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CSI Tool Data collection 数据收集



Installation Instructions, Linux 802.11n CSI Tool — Installation Instructions

These instructions are currently expected to work on Linux operating systems that are based on an upstream Linux kernel version between 3.2 (e.g. Ubuntu 12.04) and 4.2 (e.g. Ubuntu 14.04.4).

An older version of this page, used with the original testbed at the University of Washington, is archived here.

1. Prerequisites

# Install the build tools, the Linux development headers, and the Git client. On Ubuntu, run:
sudo apt-get install gcc make linux-headers-$(uname -r) git-core

# **Tip:** To maintain greater control over the wireless interface during your experiments, you will likely want to configure it using command-line utilities such as *iw* and *iproute2*. If so, you first need to disable *NetworkManager* from controlling the wireless interface (if it is installed). On Ubuntu, run:
sudo apt-get install iw
echo iface wlan0 inet manual | sudo tee -a /etc/network/interfaces
sudo restart network-manager

# **Tip:** If you want to prevent the wireless driver from automatically loading during boot (particularly if you are developing your own modifications to the driver), run:
echo blacklist iwldvm | sudo tee -a /etc/modprobe.d/csitool.conf
echo blacklist iwlwifi | sudo tee -a /etc/modprobe.d/csitool.conf

2. Build and Install the Modified Wireless Driver

# Obtain the CSI Tool Linux source tree, which includes modifications to the wireless driver, and check out the appropriate tag in the repository for your *upstream* kernel version:
CSITOOL_KERNEL_TAG=csitool-$(uname -r | cut -d . -f 1-2)
git clone https://github.com/dhalperi/linux-80211n-csitool.git
cd linux-80211n-csitool
git checkout ${CSITOOL_KERNEL_TAG}

# **Tip:** You can then merge these driver modifications into the Linux source tree for your *distribution-provided* kernel version, in order to improve compatibility. On Ubuntu, run:
# Modify the line above with your Ubuntu kernel tag. First, determine your full kernel
# version by reading /proc/version_signature; then, look up the Ubuntu kernel tag at:
# http://people.canonical.com/~kernel/info/kernel-version-map.html

. /etc/lsb-release
git remote add ubuntu git://kernel.ubuntu.com/ubuntu/ubuntu-${DISTRIB_CODENAME}.git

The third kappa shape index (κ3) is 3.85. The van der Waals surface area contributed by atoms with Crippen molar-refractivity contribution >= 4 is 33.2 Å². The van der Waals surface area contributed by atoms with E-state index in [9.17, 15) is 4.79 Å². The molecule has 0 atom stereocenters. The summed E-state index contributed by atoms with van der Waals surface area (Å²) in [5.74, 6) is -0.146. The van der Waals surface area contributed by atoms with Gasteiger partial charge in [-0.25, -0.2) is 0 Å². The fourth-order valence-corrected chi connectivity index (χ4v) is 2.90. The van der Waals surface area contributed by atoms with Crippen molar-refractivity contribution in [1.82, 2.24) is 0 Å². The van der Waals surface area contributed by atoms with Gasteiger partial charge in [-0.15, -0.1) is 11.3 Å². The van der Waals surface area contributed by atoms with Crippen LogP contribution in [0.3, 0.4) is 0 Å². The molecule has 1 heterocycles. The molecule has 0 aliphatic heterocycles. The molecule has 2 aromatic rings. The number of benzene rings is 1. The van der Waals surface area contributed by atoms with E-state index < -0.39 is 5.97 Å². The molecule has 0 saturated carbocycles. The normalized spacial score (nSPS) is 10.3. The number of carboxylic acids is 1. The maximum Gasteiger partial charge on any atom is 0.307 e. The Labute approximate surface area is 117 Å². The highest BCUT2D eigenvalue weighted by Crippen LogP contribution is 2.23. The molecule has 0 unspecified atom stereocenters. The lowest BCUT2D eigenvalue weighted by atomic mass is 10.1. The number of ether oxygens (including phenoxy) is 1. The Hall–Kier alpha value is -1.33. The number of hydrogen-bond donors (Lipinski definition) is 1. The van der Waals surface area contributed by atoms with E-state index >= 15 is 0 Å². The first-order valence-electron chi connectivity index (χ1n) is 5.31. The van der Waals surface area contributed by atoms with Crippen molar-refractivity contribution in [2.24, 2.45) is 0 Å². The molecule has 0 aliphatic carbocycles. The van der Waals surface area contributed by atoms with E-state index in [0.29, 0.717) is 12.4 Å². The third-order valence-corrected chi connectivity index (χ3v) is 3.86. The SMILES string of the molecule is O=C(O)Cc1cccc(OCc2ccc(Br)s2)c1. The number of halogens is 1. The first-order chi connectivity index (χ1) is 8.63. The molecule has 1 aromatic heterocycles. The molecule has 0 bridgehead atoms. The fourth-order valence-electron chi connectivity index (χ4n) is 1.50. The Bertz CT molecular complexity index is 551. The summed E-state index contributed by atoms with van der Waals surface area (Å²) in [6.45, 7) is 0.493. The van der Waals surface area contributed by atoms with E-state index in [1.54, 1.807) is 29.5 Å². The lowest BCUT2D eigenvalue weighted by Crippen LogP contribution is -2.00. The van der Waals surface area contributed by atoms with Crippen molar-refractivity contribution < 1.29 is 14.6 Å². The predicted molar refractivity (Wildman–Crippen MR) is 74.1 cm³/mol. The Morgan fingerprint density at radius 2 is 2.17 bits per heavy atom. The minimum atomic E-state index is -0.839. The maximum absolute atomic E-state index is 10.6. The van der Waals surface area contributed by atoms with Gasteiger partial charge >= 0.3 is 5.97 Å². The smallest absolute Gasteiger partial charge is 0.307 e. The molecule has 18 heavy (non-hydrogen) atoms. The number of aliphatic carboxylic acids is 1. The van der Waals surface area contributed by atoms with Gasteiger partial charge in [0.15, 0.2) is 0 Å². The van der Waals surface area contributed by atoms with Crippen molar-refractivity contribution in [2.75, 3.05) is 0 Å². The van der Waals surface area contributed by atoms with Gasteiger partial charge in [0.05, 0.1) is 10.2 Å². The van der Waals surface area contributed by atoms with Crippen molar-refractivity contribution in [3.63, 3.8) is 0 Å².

git pull --no-edit ubuntu ${UBUNTU_KERNEL_TAG}

# Build the modified driver for the existing kernel:
make -C /lib/modules/$(uname -r)/build M=$(pwd)/drivers/net/wireless/iwlwifi modules

# Install the modified driver into the module updates directory:
sudo make -C /lib/modules/$(uname -r)/build M=$(pwd)/drivers/net/wireless/iwlwifi INSTALL_MOD_DIR=updates \
sudo depmod
cd ..

# **Tip:** If the message "`Can't read private key`" appears, then the module could not be signed. This will not cause a problem unless the kernel enforces module signature verification.

3. Install the Modified Firmware

# Obtain the CSI Tool supplementary material:
git clone https://github.com/dhalperi/linux-80211n-csitool-supplementary.git

# Relocate any existing firmware for Intel Wi-Fi Link 5000 Series adapters:
for file in /lib/firmware/iwlwifi-5000-*.ucode; do sudo mv $file $file.orig; done

# Install the modified firmware:
sudo cp linux-80211n-csitool-supplementary/firmware/iwlwifi-5000-2.ucode.sigcomm2010 /lib/firmware/
sudo ln -s iwlwifi-5000-2.ucode.sigcomm2010 /lib/firmware/iwlwifi-5000-2.ucode

4. Build the Userspace Logging Tool

# Build *log_to_file*, a command line tool that writes CSI obtained via the driver to a file:
make -C linux-80211n-csitool-supplementary/netlink

5. Enable Logging and Test

# Unload the driver:
sudo modprobe -r iwlwifi mac80211

# *Tip:* The message "`FATAL: Module iwlwifi is in use.`" may appear if the `iwldvm` module needs to be explicitly unloaded first (on distributions other than Ubuntu). If so, use this instead:
sudo modprobe -r iwldvm iwlwifi mac80211

# Once the driver is unloaded, reload it with CSI logging enabled:
sudo modprobe iwlwifi connector_log=0x1

# Connect to an 802.11n access point, by using (for example) the *iw* and *iproute2* utilities (or if *NetworkManager* is enabled for the wireless interface, using *nm-cli* or the graphical applet). Alternatively, you can let your system function as an 802.11n access point by installing and configuring *hostapd* (see the supplementary material for configuration examples); in this case, start *hostapd* on this system and then connect another 802.11n station to it.

# Either way, once you are connected, begin logging CSI to a file:
sudo linux-80211n-csitool-supplementary/netlink/log_to_file csi.dat

# At a different terminal, run the *ping* command with the IP address of the connected access point (or connected station). If replies are sent back at High Throughput (802.11n) bitrates, *log_to_file* will write the CSI for each received packet to the file, and also print a message to the terminal. Note that depending on the rate selection algorithm, the first few packets are typically sent at Legacy (802.11a/b/g) bitrates instead of High Throughput bitrates; these will not provide CSI.

Make sure to see the FAQ for more details about collecting CSI.

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# connect wifi
sudo iw dev wlan0 connect orbi_a

# collect data
sudo ./k_linux-80211n-csitool-supplementary/netlink/log_to_file data.dat
0189 bb32 386f dc99 1100 0003 0220 2721
a827 0974 010c 09b8 77b0 d768 0880 e04f
48f0 3f80 c483 0546 807c 02fb 42fe 0203
30e4 3dfa eff9 e5cf fbed 29e8 d14f 6e51
8e3f b04d 90ef 9f9f 0ef0 7d79 ea00 85fb
94fd 0376 7fc0 6f2c e727 0c8c 5418 18d8
3340 8222 fc45 603f 84bd 203f e001 13fb


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